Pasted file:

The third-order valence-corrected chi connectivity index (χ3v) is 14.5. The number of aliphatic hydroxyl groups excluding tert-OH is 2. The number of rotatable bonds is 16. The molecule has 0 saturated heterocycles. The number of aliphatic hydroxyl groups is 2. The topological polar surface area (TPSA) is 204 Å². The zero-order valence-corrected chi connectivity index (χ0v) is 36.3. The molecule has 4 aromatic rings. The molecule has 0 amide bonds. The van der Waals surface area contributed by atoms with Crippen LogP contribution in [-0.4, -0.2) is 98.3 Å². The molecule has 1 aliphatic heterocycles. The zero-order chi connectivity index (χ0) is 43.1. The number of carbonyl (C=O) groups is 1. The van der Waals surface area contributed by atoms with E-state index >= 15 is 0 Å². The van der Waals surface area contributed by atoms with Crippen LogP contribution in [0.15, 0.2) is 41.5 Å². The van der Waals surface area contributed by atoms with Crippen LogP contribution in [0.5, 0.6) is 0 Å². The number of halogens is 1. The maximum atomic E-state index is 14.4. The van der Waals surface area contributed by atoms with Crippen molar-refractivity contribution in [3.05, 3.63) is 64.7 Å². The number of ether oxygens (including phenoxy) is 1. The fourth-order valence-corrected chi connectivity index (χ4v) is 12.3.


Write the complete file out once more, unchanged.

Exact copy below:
The third-order valence-corrected chi connectivity index (χ3v) is 14.5. The number of aliphatic hydroxyl groups excluding tert-OH is 2. The number of rotatable bonds is 16. The molecule has 0 saturated heterocycles. The number of aliphatic hydroxyl groups is 2. The topological polar surface area (TPSA) is 204 Å². The zero-order valence-corrected chi connectivity index (χ0v) is 36.3. The molecule has 4 aromatic rings. The molecule has 0 amide bonds. The van der Waals surface area contributed by atoms with Crippen LogP contribution in [-0.4, -0.2) is 98.3 Å². The molecule has 1 aliphatic heterocycles. The zero-order chi connectivity index (χ0) is 43.1. The number of carbonyl (C=O) groups is 1. The van der Waals surface area contributed by atoms with E-state index >= 15 is 0 Å². The van der Waals surface area contributed by atoms with Crippen LogP contribution in [0.15, 0.2) is 41.5 Å². The van der Waals surface area contributed by atoms with Crippen LogP contribution in [0.5, 0.6) is 0 Å². The number of halogens is 1. The maximum atomic E-state index is 14.4. The van der Waals surface area contributed by atoms with Crippen molar-refractivity contribution in [3.05, 3.63) is 64.7 Å². The number of ether oxygens (including phenoxy) is 1. The fourth-order valence-corrected chi connectivity index (χ4v) is 12.3.